This type of dress that covers the face of women is causing controversy in the United Kingdom (see main article at United Kingdom debate over veils). A senior member of the government, Jack Straw, asked Muslim women from his constituency to remove any veils covering their faces during face-to-face meetings with him. He explained to the media that this was a request, not a demand, and that he made sure that a woman staffer remained in the room during the meeting. A media furor followed. Some Muslim groups said that they understood his concerns, but others rejected them as prejudicial.[7]

Wearing the burqa has been banned in French public schools since 2004, as the result of a law that prohibits students to wear any clearly visible religious symbols. This was followed on 22 June 2009, when the president of France, Nicolas Sarkozy said that burqas are "not welcome" in France, commenting that "In our country, we cannot accept that women be prisoners behind a screen, cut off from all social life, deprived of all identity".[8] The French National Assembly appointed 32 lawmakers from right- and left-wing parties to a six-month fact-finding mission to look at ways of restricting its use.[9] On 26 January 2010, the commission reported that access to public services and public transport should be barred to those wearing the burqa.

See also

References

  1. ^ Arabic English Online Dictionary
  2. ^ The Holy Quran. Surah/Chapter Al-Ahzab Ayah/Verse 59
  3. ^ The Holy Quran. Sura Nur (Chapter: The Light". Verse 31
  4. ^ a b Werner Schiffauer, "Die Gewalt der Ehre. Erklärungen zu einem deutsch-türkischen Sexualkonflikt." ("The Force of the Honour"), Suhrkamp: Frankfurt am Main, 1983. ISBN 3-518-37394-3.
  5. ^ a b Dilek Cindoglu, "Virginity tests and artificial virginity in modern Turkish medicine," pp. 215–228, in Women and sexuality in Muslim societies, P. Ýlkkaracan (Ed.), Women for Women’s Human Rights, Istanbul, 2000.
  6. ^ "Jyoti Malhotra: An election in Afghanistan". http://www.business-standard.com/india/news/jyoti-malhotra-an-election-in-afghanistan/364928/. Retrieved 17 August 2009. 
  7. ^ 'Remove full veils' urges Straw, BBC News, 6 October 2006
  8. ^ "Sarkozy says burqas are 'not welcome' in France", Breitbart, 22 June 2008
  9. ^ BBC NEWS | Europe | France sets up burka commission
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Quotes

Up to date as of January 14, 2010
(Redirected to Hijab article)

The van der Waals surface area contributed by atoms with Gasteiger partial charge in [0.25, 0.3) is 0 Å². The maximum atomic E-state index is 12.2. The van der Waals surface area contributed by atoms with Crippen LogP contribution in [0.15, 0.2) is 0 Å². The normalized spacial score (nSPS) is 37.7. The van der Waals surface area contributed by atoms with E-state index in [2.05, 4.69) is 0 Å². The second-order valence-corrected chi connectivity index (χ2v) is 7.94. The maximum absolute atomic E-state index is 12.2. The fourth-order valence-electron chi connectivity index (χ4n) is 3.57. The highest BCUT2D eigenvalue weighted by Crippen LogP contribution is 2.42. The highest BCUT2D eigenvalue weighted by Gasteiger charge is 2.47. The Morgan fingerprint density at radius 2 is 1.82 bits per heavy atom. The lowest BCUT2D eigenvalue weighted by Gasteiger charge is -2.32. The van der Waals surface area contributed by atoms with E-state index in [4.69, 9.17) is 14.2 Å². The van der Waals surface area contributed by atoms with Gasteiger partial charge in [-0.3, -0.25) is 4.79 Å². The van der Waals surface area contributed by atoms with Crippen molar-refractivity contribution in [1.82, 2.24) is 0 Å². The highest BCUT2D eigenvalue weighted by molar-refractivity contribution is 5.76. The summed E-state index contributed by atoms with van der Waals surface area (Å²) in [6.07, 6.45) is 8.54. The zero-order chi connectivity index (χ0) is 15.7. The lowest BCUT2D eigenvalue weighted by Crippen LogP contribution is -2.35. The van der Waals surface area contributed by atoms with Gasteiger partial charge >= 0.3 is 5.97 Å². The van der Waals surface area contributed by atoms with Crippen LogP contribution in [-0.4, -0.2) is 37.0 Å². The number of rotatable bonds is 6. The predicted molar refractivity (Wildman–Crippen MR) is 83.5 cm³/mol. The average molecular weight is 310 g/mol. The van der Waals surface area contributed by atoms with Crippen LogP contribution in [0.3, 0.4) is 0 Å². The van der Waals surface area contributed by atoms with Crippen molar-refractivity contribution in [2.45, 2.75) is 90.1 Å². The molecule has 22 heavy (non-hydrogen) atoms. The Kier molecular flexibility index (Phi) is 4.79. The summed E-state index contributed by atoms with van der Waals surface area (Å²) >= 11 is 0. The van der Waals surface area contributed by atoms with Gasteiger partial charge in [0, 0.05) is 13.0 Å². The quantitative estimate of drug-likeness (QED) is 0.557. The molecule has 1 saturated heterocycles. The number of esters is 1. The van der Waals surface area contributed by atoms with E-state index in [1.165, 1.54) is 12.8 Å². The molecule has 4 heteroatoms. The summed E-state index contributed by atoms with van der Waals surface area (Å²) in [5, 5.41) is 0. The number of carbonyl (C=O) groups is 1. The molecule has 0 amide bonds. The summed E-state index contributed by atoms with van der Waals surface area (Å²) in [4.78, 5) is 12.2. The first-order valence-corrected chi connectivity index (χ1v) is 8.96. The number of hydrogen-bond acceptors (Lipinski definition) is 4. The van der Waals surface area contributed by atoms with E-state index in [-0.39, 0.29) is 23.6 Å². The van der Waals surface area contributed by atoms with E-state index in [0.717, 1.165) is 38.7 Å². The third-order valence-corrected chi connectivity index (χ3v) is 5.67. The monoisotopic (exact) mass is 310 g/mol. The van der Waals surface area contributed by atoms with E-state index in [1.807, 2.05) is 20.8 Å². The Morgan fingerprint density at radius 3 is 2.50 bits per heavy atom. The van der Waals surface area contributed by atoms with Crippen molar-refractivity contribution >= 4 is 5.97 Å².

From Wikiquote

Hijab or ħijāb (حجاب) is the Arabic term for "cover" (noun), based on the root حجب meaning "to veil, to cover (verb), to screen, to shelter." It is chiefly a reference for Islamic covering for women.

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Sourced

  • In ancient Iran, aristocratic women used to wear hijab. Women from lower classes did not bother. But when Islam came, it rejected such instances of discrimination. It said that all women must wear the hijab. In other words, it wanted to honor all women....they blame us by saying: You have made hijab compulsory. They themselves have made lack of hijab compulsory. They do not allow girl students to enter university, if they wear a headscarf.
  • By problemitizing and forbidding hijab, a favorite fetish of Muslim fundamentalists and the Western press alike, the French government has forced a reaction from those forces that includes sworn proclamations that the head scarf is a mandatory religious duty for women, and that banning the scarf is tantamount to interfering with the fundamental practice of Islam itself.
  • The veil can be erotic but in a political context it is not; it is a kind of seal on property, a mark of submission.
  • On the issue of the hijab, all religious scholars are in agreement that if revealing a woman's face might lead to temptation and other things, it is forbidden. In addition, even when they permitted the revealing of the woman's face, they placed restrictions on this. Even Sheik Al-Albani did so. They stated that only the face and the palms may be exposed. The woman is not allowed to expose her neck or her hair. She is not allowed to appear with make-up or jewelry. The religious scholars have all agreed upon this.
  • I want the whole world to know that they oppress us and all we can do is put up with it.
  • Despite this surge of the hijab and of religious clothing, the state of moral values in Egypt is at its worst...What kind of man is sexually aroused by a little bit of hair and needs to be protected? The Mufti of Australia said that a woman who does not wear the hijab is like a piece of abandoned meat, and that cats should not be blamed if they sink their teeth into it. I say to him: No, this is a disgrace. I'm not an abandoned piece of meat, and men are not hungry cats.

See also

External links

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Look up hijab in Wiktionary, the free dictionary

Video clips

Further readings

  • The Veil Unveiled: The Hijab in Modern Culture by Faegheh Shirazi discusses, inter alia, the "erotic" and "sexual" side of the Islamic hijab; ISBN 0813026989 or ISBN 978-0813026985

Simple English

[[File:|thumb|right|Women with a burqa and a child, in Afghanistan]] [[File:|thumb|right|A woman with a burqa, with man and child, in Northern Afghanistan]] A Burqa is a piece of clothing. It is for women. They can wear it as an outer garment. It only leaves a semi-transparent mesh in front of the woman's eyes, so she can see. The rest of the body is covered by it.

Other garments for women, that cover less of their body are the hijab and the niqab